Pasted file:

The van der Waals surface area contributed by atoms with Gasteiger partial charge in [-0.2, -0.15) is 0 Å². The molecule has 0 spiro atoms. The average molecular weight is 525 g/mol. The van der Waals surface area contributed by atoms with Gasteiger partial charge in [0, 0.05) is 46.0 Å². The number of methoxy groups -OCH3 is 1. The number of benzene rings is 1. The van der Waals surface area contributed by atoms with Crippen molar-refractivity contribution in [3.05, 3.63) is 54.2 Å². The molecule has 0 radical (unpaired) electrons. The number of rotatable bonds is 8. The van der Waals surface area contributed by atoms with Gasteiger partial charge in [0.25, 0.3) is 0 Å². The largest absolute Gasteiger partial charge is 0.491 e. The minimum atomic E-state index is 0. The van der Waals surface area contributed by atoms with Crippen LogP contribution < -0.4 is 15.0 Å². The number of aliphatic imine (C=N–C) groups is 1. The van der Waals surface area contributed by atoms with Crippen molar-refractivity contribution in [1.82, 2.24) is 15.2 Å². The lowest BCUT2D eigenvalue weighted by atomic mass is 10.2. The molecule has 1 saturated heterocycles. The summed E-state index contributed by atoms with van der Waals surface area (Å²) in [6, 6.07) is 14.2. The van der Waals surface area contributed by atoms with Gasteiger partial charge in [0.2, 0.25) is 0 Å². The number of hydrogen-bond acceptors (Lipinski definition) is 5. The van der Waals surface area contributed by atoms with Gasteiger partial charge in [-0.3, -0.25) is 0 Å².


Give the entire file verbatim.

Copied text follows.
The van der Waals surface area contributed by atoms with Gasteiger partial charge in [-0.2, -0.15) is 0 Å². The molecule has 0 spiro atoms. The average molecular weight is 525 g/mol. The van der Waals surface area contributed by atoms with Gasteiger partial charge in [0, 0.05) is 46.0 Å². The number of methoxy groups -OCH3 is 1. The number of benzene rings is 1. The van der Waals surface area contributed by atoms with Crippen molar-refractivity contribution in [3.05, 3.63) is 54.2 Å². The molecule has 0 radical (unpaired) electrons. The number of rotatable bonds is 8. The van der Waals surface area contributed by atoms with Gasteiger partial charge in [0.25, 0.3) is 0 Å². The largest absolute Gasteiger partial charge is 0.491 e. The minimum atomic E-state index is 0. The van der Waals surface area contributed by atoms with Crippen LogP contribution < -0.4 is 15.0 Å². The number of aliphatic imine (C=N–C) groups is 1. The van der Waals surface area contributed by atoms with Crippen molar-refractivity contribution in [1.82, 2.24) is 15.2 Å². The lowest BCUT2D eigenvalue weighted by atomic mass is 10.2. The molecule has 1 saturated heterocycles. The summed E-state index contributed by atoms with van der Waals surface area (Å²) in [6, 6.07) is 14.2. The van der Waals surface area contributed by atoms with Gasteiger partial charge in [0.2, 0.25) is 0 Å². The number of hydrogen-bond acceptors (Lipinski definition) is 5. The van der Waals surface area contributed by atoms with Gasteiger partial charge in [-0.3, -0.25) is 0 Å².